Welcome to a day in the life of a Mevagissey bookseller. Well it starts as always with a box full of books in the car and a drive in from St Austell. Today was hellishly windy but as I dropped down into the village the wind seemed to die down, clearly Heligan was taking the brunt of the winds. I drove down Jetty Street parked up and unloaded. This is always a tricky effort but easier in winter, this morning I am unimpeded by any other traffic and I drive off to park at the lighthouse. I could park in one of the other car parks, but I love walking out by the sea, dodging the seaweed strewn road and the splashing waves. It’s also the cheapest place to park which helps!
Walking back to the shop I’m stopped by a couple in a car who ask me if I’m local. Now there’s a question. I doubt there are many other places in the world where such an innocent sounding question is laden with problems. No, I’m not local, I come from St Austell but even there I’m not local, I used to live up country, worse yet my parents aren’t local either, neither are their parents. However, these guys are on holiday and just want to know if the Wheelhouse serves breakfasts. As if to underline how much of a local I’m not, I don’t know the answer. Frustratingly the wife pipes up “Only we saw people in there eating breakfast…” Grrr, well surely that answers your own question!? On I stroll and pause to watch a cormorant sunning himself on a rock and think about how gorgeous life is sometimes, so long as you choose not to focus on stupid questions.
The day progresses along normal lines, as we have the new EV Thompson in, lots of people are popping in to collect their copy and all of them stop to share a story with me. They are really entertaining but I’m not getting anything done. He was a lovely gentleman and is clearly missed by a lot of people. Here in the village he was well known and loved, not because he was famous but because he was good. Other people wander in for a browse and find some book that they can’t do without. Others baulk at £3 and point out that they can get it for a pound at their local car boot sale. Hmm, off you go then.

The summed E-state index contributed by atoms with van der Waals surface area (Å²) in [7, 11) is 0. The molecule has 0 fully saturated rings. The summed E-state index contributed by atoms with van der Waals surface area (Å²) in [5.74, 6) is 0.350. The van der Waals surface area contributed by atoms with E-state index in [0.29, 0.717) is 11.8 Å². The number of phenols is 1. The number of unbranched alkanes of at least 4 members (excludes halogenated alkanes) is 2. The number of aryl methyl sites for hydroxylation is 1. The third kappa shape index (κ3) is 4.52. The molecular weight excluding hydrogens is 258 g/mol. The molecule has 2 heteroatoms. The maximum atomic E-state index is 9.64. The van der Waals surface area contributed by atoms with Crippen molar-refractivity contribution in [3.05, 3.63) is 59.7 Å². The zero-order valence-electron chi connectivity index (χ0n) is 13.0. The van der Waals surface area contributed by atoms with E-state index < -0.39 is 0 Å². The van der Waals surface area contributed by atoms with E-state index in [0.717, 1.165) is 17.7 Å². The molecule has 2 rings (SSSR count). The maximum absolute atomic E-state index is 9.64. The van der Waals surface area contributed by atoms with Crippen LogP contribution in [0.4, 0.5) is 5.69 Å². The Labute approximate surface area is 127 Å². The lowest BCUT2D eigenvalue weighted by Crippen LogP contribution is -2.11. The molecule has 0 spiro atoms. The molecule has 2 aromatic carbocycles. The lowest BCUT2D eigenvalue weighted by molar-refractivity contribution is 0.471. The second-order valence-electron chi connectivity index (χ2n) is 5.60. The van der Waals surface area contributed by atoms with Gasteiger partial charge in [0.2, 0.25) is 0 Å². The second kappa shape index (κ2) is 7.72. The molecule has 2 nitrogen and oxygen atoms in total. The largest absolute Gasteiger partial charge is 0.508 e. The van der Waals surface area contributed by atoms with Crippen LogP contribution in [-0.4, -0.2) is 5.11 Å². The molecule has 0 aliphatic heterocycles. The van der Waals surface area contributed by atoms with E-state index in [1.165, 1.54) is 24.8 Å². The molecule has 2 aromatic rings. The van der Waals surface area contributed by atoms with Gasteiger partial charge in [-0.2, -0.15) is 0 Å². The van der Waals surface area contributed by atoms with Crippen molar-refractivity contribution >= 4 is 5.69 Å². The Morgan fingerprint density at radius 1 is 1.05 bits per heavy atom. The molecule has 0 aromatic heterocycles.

Out in the street the wind is picking up but unfortunately for the Mevagissey Lights Committee this is also when they need to hang the new lights. Jetty Street is getting some amazing strands of lights running the entire length; they are going to look stunning. The lights committee are swearing as the lights refuse to switch on but the wind is whipping away any offending words and only the gulls are assaulted by the words and God knows they’ve had worse directed right at them.
By three the heavens open and the road is white with bouncing rain. By four I have my ark built and head home, I stop at Kim’s to buy some fish and have to laugh. She was telling me when it started raining she was chatting to some of the fisherman who promptly bolted at the first drop of rain. Now there’s a group of men that you’d think wouldn’t melt in the rain. Then again, I should imagine that they have to put up with more than their fair share at sea. Getting wet inland is just too much. The road outside the firestation is flooded but there are people out helping to direct the traffic through the shallowest section. And then I’m off home again, driving out of Mevagissey and thinking about what a great day it’s been despite the atrocious weather.